Charity Date Auction Flips Objectification on Its Head — In A Good Way


Jack Campbell, Contributing Writer

Last Saturday, an all-male a cappella group named Mass Transit performed at GCASL. While the vocal performances were tantalizing, the main attraction was the charity date auction during which attendees could bid on dates with the singers. The proceeds from the evening went to a non-profit organization named Safe Home, a charity committed to providing a healing atmosphere for the survivors of domestic abuse as well as their families. The idea of date auctions may seem problematic, as it seems like it objectifies men, but we should not be so quick to take issue with it. In fact, the charity date auction exemplifies a paradigm shift in how our society has chosen to confront the institution of objectification in a way that is both thought-provoking and productive.

Although anyone can be objectified, the vast majority of people who have had to suffer the ramifications of objectification are women. Because of the patriarchal state of our society, a practice that objectifies a woman will likely have a more damaging impact on their identity than a practice that objectifies a man. The objectification of women is deeply ingrained in almost every aspect of our culture. How are we to deal with practices that degrade people and also work to undermine the sexism that exists in such practices.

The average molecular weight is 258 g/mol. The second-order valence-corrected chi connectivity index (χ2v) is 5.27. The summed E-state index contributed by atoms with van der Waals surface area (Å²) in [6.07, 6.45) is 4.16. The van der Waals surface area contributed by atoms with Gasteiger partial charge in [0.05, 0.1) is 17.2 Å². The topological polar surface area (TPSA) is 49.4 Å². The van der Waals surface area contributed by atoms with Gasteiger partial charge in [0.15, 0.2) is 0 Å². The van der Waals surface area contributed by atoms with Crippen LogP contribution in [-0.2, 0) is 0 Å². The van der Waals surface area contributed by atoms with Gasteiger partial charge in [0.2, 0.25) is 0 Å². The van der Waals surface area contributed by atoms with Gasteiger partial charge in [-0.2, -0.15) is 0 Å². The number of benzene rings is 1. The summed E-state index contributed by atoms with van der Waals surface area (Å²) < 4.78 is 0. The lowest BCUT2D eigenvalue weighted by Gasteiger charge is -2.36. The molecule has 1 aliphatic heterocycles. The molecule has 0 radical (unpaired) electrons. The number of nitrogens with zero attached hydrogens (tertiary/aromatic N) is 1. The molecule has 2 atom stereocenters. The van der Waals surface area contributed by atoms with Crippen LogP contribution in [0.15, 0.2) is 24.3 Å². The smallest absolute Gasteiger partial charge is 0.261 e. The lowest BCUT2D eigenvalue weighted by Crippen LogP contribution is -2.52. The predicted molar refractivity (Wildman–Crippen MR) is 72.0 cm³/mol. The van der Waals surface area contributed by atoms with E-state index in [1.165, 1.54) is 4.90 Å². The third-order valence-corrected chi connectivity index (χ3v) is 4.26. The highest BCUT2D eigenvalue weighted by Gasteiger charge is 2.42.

By auctioning off dates with the singers, Mass Transit successfully used an objectifying practice to empower people, deliberately subverting traditional gender norms in favor of benefitting those who are most hurt by pervasive machismo. Members of Mass Transit voluntarily participated in the event, thus avoiding self-injury while drawing attention to the issue of objectification itself by challenging the expectations of others. Women are being empowered without the disempowerment of men, which is a small step on the path to achieving actual gender equality. Because the proceeds from the evening are going to an organization for survivors of domestic abuse, men, women and children in dangerous situations will be able to feel more supported knowing that there is a safe place for them.

If we want to confront the objectifying practices that have the potential to demean all people, we need to reach an equilibrium by standing with both sexes in a positive, consequence-free environment that will not victimize anyone. Regardless of whether or not Mass Transit consciously chose to make a feminist statement, their action was a good example of how male privilege can be used as a non-destructive, anti-sexist tool.

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